Our Region is well known across Canada for the tremendous community services we provide to immigrants arriving from around the world. When the federal government required communities to assist with Syrian refugees, Waterloo Region through our commitment to collaboration and cooperation has been and will continue to be there for support. Our Chamber membership, including charities, not for profits, professional advisors and businesses, have all expressed significant concern with the proposals by Finance Minister Bill Morneau to change the taxation of private corporations. Quite simply the proposed measures will decrease the money that small businesses will have available to support activities and programs which they consider a huge benefit for their community. Locally, one of Waterloo Region and Canada’s most prominent community support services, the United Way, completed a major restructuring to better serve individuals in need. The new United Way Waterloo Region Communities, an amalgamation of former Kitchener-Waterloo and Cambridge entities, has established aggressive fundraising targets for current and future campaigns. The federal proposals to increase taxes for small businesses could hurt efforts to meet these targets which are critically important after the former United Way organizations could not meet their objectives.

The Greater Kitchener Waterloo Chamber and our membership believe in business supporting the community however support is also required from all levels of government. Increasing taxes on business is not the solution for local business addressing local problems.

ABOUT THE AUTHOR

Ian McLean

Ian is President and CEO of the Greater Kitchener Waterloo Chamber of Commerce

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feature

Helping Us Make Our Vision Possible A special Thank You to each of these Chamber Sponsors.

CHAMBER CHAIR’S CIRCLE

CHAMBER PATRON

12@12 Chamber

Academy TITLE SPONSOR

CHAMBER TRUSTEE

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MEDIA PARTNERS WWW.GREATERKWCHAMBER.COM


advocacy

Business Building Communities Locally and Nationally

BY ART SINCLAIR

The current logo of the Greater Kitchener Waterloo Chamber of Commerce (GKWCC), which has been utilized since 2011, notes the focus of the organization is “business building community.” This adage reflects the growing influence of our Chamber, and the national business sector, on the formulation of public policy.

A former GKWCC board member often noted that the impressive post-secondary education system across Waterloo Region and Ontario is the beneficiary of the taxes paid by the large provincial post-war manufacturing base. This individual always believed that if business paid for public services then business should be active in the public debate around how their taxes should be allocated.

Many years ago a senior executive from the provincial mining sector told me at a Queen’s Park reception that northern Ontario built Bay Street – not the other way around. The province’s resources – mining, forestry and agriculture – provided the economic and financial base that made Ontario the envy of Canada not only in terms of private sector wealth at Bay and King Streets but also the financial resources for publicly administered social services. Universal health care is the most prominent example.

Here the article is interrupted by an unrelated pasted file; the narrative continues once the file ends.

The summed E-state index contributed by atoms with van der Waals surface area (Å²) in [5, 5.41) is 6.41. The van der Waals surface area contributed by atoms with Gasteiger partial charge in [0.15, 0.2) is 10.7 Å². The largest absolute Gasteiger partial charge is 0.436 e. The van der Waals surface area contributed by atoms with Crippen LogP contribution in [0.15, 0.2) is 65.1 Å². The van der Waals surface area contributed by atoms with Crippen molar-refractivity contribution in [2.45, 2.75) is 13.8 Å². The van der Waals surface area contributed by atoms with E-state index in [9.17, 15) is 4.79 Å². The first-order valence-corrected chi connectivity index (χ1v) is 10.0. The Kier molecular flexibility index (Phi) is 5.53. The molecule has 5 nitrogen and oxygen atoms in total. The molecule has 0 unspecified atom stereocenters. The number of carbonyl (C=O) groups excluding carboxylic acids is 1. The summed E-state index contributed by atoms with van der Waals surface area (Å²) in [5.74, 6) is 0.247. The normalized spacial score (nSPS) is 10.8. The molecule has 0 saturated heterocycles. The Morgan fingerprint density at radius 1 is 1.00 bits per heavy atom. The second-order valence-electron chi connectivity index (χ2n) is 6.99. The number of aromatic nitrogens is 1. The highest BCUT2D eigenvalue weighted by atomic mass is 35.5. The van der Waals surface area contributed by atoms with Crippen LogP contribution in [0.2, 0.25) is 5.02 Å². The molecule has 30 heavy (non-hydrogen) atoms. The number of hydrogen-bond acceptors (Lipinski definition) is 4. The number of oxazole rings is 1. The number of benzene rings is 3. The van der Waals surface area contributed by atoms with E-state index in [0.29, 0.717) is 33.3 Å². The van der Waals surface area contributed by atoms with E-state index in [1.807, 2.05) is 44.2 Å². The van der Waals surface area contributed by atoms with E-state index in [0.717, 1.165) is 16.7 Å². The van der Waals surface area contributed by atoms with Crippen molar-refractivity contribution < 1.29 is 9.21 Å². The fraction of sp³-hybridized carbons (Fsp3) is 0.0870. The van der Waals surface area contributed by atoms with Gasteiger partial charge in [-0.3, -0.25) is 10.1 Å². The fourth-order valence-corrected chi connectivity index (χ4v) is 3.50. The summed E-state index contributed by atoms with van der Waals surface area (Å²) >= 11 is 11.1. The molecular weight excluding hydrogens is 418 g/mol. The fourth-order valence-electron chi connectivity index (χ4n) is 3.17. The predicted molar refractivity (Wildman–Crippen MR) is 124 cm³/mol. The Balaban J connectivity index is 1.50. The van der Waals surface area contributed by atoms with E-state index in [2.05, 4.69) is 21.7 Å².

Traditionally, the Canadian business sector has been an advocate for tax reform (but not the changes proposed by the federal government on private corporations), trade liberalization and infrastructure development. However, the list of resolutions debated at the 2017 Canadian Chamber of Commerce Annual General Meeting held last September in Frederiction included reforming the Canada Health Act, rural and northern policing/law enforcement, and workplace mental health.

Our Chamber, with assistance from staff at the City of Kitchener and Region of Waterloo, submitted a resolution in 2013 proposing a series of measures to address the national homeless and affordable housing crisis. As the moderator for the debates mentioned, how can you vote against ending homelessness? Clearly the business agenda is shifting to a wider portfolio of concerns. The agenda of the Ontario Chamber of Commerce (OCC) is also reflective of this advocacy transition. At the 2017 OCC Annual General Meeting this past May in Sarnia, our Chamber passed a resolution asking the provincial government to place a moratorium on rural school closures until an assessment of the current accommodation review guidelines is complete. In late June Minister of Education Mitzie Hunter announced the government would act on our recommendation and implement the proposed moratorium.

Traditionally, the business sector has been an advocate for skills training at the post-secondary level to match employer requirements. In rural areas of Ontario, businesses and municipalities have realized that attracting investment and maintaining their tax bases is dependent on the presence of elementary and secondary schools where students of employees can enroll.

Along with business taxes supporting public services, Canadian corporations have always maintained a commitment to advancing international, national and local services through philanthropy. Imagine Canada, an advocacy and support organization for charities, has estimated through their research that over 80 percent of all businesses agree that it is very or somewhat important to contribute to the community because it is the right thing to do, irrespective of the financial returns to the company.